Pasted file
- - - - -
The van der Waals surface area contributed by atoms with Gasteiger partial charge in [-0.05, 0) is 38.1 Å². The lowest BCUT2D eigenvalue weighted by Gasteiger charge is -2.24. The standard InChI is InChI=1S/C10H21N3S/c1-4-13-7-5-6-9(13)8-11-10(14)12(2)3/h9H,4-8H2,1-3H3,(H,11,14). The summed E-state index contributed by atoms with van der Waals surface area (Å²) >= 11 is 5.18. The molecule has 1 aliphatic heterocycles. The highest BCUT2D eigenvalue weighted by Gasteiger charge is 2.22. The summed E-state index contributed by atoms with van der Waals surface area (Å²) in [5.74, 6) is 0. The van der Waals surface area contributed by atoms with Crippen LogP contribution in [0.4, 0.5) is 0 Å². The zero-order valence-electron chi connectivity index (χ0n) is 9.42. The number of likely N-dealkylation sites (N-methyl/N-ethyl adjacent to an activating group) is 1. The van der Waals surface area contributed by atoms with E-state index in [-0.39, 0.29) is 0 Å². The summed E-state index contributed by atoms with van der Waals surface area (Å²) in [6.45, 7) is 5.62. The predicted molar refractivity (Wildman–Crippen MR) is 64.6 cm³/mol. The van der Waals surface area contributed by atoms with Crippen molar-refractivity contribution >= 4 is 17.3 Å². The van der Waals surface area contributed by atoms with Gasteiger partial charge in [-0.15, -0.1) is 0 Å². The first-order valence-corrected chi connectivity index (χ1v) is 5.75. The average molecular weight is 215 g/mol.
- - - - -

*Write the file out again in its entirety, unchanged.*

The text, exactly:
The van der Waals surface area contributed by atoms with Gasteiger partial charge in [-0.05, 0) is 38.1 Å². The lowest BCUT2D eigenvalue weighted by Gasteiger charge is -2.24. The standard InChI is InChI=1S/C10H21N3S/c1-4-13-7-5-6-9(13)8-11-10(14)12(2)3/h9H,4-8H2,1-3H3,(H,11,14). The summed E-state index contributed by atoms with van der Waals surface area (Å²) >= 11 is 5.18. The molecule has 1 aliphatic heterocycles. The highest BCUT2D eigenvalue weighted by Gasteiger charge is 2.22. The summed E-state index contributed by atoms with van der Waals surface area (Å²) in [5.74, 6) is 0. The van der Waals surface area contributed by atoms with Crippen LogP contribution in [0.4, 0.5) is 0 Å². The zero-order valence-electron chi connectivity index (χ0n) is 9.42. The number of likely N-dealkylation sites (N-methyl/N-ethyl adjacent to an activating group) is 1. The van der Waals surface area contributed by atoms with E-state index in [-0.39, 0.29) is 0 Å². The summed E-state index contributed by atoms with van der Waals surface area (Å²) in [6.45, 7) is 5.62. The predicted molar refractivity (Wildman–Crippen MR) is 64.6 cm³/mol. The van der Waals surface area contributed by atoms with Crippen molar-refractivity contribution >= 4 is 17.3 Å². The van der Waals surface area contributed by atoms with Gasteiger partial charge in [-0.15, -0.1) is 0 Å². The first-order valence-corrected chi connectivity index (χ1v) is 5.75. The average molecular weight is 215 g/mol.